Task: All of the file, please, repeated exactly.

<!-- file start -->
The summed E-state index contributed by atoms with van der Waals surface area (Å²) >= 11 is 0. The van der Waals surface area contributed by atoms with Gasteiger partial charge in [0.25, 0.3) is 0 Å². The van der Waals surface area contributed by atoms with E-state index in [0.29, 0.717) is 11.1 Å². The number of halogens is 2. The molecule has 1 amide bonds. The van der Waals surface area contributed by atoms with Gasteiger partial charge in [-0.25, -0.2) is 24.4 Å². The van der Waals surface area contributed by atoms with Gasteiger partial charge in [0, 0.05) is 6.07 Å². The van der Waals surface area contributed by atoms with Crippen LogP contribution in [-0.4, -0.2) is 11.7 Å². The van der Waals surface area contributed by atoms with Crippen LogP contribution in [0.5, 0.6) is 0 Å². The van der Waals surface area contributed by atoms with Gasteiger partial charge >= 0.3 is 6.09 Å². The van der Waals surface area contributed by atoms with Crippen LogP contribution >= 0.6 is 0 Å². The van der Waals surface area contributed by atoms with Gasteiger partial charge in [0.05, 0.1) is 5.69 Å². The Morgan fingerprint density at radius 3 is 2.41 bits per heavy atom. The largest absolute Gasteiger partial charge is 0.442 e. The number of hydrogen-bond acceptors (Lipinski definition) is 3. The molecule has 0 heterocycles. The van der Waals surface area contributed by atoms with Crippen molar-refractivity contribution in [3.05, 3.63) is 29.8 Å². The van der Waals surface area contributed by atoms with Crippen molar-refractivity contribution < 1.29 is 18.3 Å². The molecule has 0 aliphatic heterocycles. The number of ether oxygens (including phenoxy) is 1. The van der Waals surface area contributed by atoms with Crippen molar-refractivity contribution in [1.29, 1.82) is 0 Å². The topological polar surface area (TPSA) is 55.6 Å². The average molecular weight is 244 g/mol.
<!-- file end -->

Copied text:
The summed E-state index contributed by atoms with van der Waals surface area (Å²) >= 11 is 0. The van der Waals surface area contributed by atoms with Gasteiger partial charge in [0.25, 0.3) is 0 Å². The van der Waals surface area contributed by atoms with E-state index in [0.29, 0.717) is 11.1 Å². The number of halogens is 2. The molecule has 1 amide bonds. The van der Waals surface area contributed by atoms with Gasteiger partial charge in [-0.25, -0.2) is 24.4 Å². The van der Waals surface area contributed by atoms with Gasteiger partial charge in [0, 0.05) is 6.07 Å². The van der Waals surface area contributed by atoms with Crippen LogP contribution in [-0.4, -0.2) is 11.7 Å². The van der Waals surface area contributed by atoms with Crippen LogP contribution in [0.5, 0.6) is 0 Å². The van der Waals surface area contributed by atoms with Gasteiger partial charge >= 0.3 is 6.09 Å². The van der Waals surface area contributed by atoms with Crippen LogP contribution >= 0.6 is 0 Å². The van der Waals surface area contributed by atoms with Gasteiger partial charge in [0.05, 0.1) is 5.69 Å². The Morgan fingerprint density at radius 3 is 2.41 bits per heavy atom. The largest absolute Gasteiger partial charge is 0.442 e. The number of hydrogen-bond acceptors (Lipinski definition) is 3. The molecule has 0 heterocycles. The van der Waals surface area contributed by atoms with Crippen molar-refractivity contribution in [3.05, 3.63) is 29.8 Å². The van der Waals surface area contributed by atoms with Crippen molar-refractivity contribution < 1.29 is 18.3 Å². The molecule has 0 aliphatic heterocycles. The number of ether oxygens (including phenoxy) is 1. The van der Waals surface area contributed by atoms with Crippen molar-refractivity contribution in [1.29, 1.82) is 0 Å². The topological polar surface area (TPSA) is 55.6 Å². The average molecular weight is 244 g/mol.